Rafaela – Argyri Tsouvalou


  • Ph.D. Candidate in Cognitive Psychology. Department of Psychology, School of Social Sciences, University of Crete (2019 – ).
  • M.Sc. Cognitive Neuroscience and Neuropsychology. Department of Psychological Sciences, Birkbeck, University of London, UK (2018/19).
  • B.Sc. Psychology. Department of Psychology, School of Social Sciences, University of Crete (2013 – 2018).

Postdoctoral Research

The effect of grouping principles in achromatic perception.

Brief Description

Perceptual grouping occupies a leading role in achromatic perception. Two fundamental questions remain unsolved in regard to perceptual grouping both in general and ,more specifically, in achromatic perception. The first question refers to how exactly this grouping is achieved. Which rules are implemented by our visual system in order for the perceptual elements to be grouped into corresponding groups? The second question refers to the way by which these perceptual groups interact with each other in order to compute the perceived lightness of a surface. To answer in the first question this thesis evaluates the effectiveness of two hypotheses proposed by Kardos (1934) and Gilchrist et al. (1999). In regard to the second question, the systematic variation of well – known grouping principles is investigated, by implementing these grouping principles in simple and complex lightness illusions. Additionally, this thesis investigates the effect of focused attention in the perceptual grouping, a factor that is understudied in achromatic perception.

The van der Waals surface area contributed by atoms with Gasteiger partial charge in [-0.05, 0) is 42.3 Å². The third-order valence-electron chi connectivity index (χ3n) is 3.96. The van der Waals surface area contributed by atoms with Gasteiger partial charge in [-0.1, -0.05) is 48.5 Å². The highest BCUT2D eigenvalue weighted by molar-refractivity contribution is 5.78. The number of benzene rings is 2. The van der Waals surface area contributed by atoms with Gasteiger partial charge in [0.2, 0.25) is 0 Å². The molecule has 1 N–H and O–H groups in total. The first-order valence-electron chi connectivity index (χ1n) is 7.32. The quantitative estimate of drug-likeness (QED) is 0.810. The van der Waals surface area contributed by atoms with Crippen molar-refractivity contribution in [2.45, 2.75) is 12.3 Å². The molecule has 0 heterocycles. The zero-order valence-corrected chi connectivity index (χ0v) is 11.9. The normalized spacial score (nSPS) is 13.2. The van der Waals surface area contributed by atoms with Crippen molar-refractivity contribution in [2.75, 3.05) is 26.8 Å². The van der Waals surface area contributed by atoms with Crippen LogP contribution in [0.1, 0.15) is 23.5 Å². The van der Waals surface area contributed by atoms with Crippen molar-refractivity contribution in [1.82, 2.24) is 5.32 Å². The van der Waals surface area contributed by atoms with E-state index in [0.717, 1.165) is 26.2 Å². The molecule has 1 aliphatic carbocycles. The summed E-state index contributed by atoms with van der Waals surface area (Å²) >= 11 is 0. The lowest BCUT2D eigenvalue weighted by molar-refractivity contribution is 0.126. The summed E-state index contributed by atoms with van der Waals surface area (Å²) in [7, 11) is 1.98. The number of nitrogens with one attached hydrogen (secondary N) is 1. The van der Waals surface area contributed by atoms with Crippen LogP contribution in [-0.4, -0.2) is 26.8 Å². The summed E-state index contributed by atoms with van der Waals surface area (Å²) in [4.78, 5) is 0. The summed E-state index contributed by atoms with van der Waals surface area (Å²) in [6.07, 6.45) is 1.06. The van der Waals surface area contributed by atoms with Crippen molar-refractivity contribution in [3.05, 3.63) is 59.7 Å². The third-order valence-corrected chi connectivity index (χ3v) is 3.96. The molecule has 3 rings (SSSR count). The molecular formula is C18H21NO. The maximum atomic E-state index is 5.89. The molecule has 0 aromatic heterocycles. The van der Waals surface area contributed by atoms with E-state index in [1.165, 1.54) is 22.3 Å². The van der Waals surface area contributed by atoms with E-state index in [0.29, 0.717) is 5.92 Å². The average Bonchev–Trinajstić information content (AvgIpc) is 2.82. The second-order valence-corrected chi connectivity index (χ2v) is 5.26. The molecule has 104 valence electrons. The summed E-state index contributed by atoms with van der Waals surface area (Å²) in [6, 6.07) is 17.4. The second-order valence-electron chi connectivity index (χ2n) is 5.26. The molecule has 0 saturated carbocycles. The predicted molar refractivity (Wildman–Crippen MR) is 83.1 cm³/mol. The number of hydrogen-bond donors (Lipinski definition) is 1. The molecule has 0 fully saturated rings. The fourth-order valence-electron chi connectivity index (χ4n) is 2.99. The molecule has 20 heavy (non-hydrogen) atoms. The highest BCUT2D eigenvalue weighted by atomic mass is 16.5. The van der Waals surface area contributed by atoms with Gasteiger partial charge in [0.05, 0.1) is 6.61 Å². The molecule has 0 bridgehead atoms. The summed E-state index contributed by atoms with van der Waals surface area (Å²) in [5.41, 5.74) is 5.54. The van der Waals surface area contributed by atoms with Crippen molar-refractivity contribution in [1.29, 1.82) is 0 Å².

Research Funding

  • Economou Elias, Assistant Professor of Cognitive Psychology, Department of Psychology, University of Crete (supervisor)
  • Sunčica Zdravković, Full Professor of Perception, Department of Psychology, University of Novi Sad, Serbia (co – supervisor)
  • Georgia Grigoriou, Assistant Professor of Physiology, Department of Medicine University of Crete (co – supervisor)

Publications in peer-reviewed journals

  • Tsouvalou, R. A., & Economou, E. (2016). Changes in highest luminance of the backgrounds do affect the lightness of targets in Simultaneous Lightness Contrast. ΕΛΕΥΘΕΡΝΑ, 8, 223-236.

Poster Presentations